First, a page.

City officials brainstorm about Tonganoxie’s futures
When updating Tonganoxie's comprehensive plan, city council and planning commission members agree -- as the city grows, it needs to be fiscally responsible, it should preserve downtown and maintain "green space" in subdivisions. And Tonganoxie should work toward becoming a full-service community.
These ideas were a few priorities floating through council chambers Thursday in a joint meeting of the city council and planning commission.
Scott Michie and Kevin Kokes of the city's planning firm, Bucher, Willis and Ratliff, led the brainstorming meeting. It started with officials breaking into groups of two and three to discuss the city's present and future challenges.
All city council members and four planning commissioners -- Diane Bretthauer, Jim Bothwell, Burl Gratny and Don Pelzl -- attended the meeting, as did Dan Lynch of Lynch Real Estate, chamber of commerce board member Cheryl Hanback and Meadows Construction owner Mike Reischman.
Planning commission members Michael Weston, Joel Skelley and Larry Smith were absent.
Council member Ron Cranor and Bretthauer said fiscal responsibility was important, especially with plans being developed for County Road 1 to serve a connecting route to a turnpike interchange south of Tonganoxie.
Cranor said it was important for council members to "not overextend ourselves" when it comes to the connecting route and subsequent acreage -- roughly 2,000 acres known as Tailgate Ranch that owners Paul McKie and his wife, Elizabeth, voluntarily want to annex into the city. Tailgate Ranch is on the east side of County Road 1.
The council recently pledged up to $2.8 million to help finance County Road 1 improvements, but Cranor voted against the measure.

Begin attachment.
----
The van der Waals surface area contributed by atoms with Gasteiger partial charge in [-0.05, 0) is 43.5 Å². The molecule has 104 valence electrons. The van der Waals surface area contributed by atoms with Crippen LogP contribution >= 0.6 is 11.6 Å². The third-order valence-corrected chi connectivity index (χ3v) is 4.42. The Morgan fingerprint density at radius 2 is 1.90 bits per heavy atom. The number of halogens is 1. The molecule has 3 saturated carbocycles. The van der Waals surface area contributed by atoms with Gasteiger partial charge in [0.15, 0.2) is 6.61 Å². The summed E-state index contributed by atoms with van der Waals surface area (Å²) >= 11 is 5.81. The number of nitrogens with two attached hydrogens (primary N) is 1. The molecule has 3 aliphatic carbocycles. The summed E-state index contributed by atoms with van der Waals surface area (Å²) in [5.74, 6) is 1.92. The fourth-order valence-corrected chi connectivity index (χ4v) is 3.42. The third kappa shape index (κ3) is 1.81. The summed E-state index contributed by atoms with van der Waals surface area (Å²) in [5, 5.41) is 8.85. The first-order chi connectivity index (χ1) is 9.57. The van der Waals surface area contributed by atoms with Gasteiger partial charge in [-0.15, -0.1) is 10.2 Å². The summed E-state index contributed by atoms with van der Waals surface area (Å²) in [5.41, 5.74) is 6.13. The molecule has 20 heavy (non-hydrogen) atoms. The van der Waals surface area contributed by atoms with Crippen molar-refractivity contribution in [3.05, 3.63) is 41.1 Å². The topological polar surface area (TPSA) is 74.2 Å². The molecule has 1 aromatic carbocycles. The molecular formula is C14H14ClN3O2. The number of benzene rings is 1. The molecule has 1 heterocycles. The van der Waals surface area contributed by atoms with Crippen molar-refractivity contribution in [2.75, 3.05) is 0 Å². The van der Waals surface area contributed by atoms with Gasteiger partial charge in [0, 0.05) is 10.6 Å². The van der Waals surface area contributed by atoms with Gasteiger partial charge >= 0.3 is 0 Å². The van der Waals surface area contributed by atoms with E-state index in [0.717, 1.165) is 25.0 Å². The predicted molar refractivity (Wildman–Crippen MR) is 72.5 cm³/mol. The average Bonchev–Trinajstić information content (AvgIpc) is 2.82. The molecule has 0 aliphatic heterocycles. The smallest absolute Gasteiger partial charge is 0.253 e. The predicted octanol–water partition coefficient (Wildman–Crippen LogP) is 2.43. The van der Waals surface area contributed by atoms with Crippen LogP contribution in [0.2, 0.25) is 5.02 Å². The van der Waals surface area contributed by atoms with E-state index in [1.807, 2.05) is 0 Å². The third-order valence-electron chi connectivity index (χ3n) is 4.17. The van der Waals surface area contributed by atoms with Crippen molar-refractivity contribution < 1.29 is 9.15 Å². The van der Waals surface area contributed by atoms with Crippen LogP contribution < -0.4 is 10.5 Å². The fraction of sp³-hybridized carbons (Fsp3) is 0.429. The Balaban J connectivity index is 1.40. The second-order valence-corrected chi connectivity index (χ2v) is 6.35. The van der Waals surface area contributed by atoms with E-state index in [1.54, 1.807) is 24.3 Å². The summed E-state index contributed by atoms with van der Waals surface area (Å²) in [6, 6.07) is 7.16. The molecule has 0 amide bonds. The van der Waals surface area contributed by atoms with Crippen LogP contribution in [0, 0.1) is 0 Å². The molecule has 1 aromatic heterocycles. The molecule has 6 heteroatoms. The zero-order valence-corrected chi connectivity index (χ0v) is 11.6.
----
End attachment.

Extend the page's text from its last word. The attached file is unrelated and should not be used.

Later in the meeting, officials ranked issues facing the city. Fiscal responsibility when making infrastructure decisions -- and making Tonganoxie a full-service community -- were the top two priorities. Full service means residents could take care of most daily shopping and service needs in Tonganoxie.
"Growth is almost a fear for some people because they think we'll lose that sense of community," council member Velda Roberts said.
Lynch agreed with Roberts.
"One of the reasons people come to Tonganoxie, I believe, is it's more of a complete community, good commercial base," Lynch said. "What we have is not bad, we just want to be perfect."
In Lynch's mind, the community needs more high-end housing, in the $200,000 to $250,000 range, to complement the existing housing stock.
But Gratny, who previously was on the planning commission in Basehor, said he moved from Basehor because so many high-end houses were being built.
"I came here because I found a house that met my needs," Gratny said.
Council and planning commission members also said it's important to build more parks as the community grows.
As for the downtown district, Roberts said it must be "preserved" as development continues elsewhere in the city.
Pelzl, whose variety store is downtown, said that would be a tough sell.
"I think you're opportunistic," he said. "There will be very little downtown. It's going away now."
The next joint meeting will be at 6:30 p.m. March 2 in council chambers as the city looks to revise its comprehensive plan.
More like this story
- Judge won't hear retrial of man who punched his attorney
- Former nurse accused of sexual assaulting Kansas patients
- Police: 2 men arrested for pretending to be crash victims
- Former Shawnee music teacher charged with molestation missing from house arrest
- Man charged in Fort Riley bomb plot to appear in court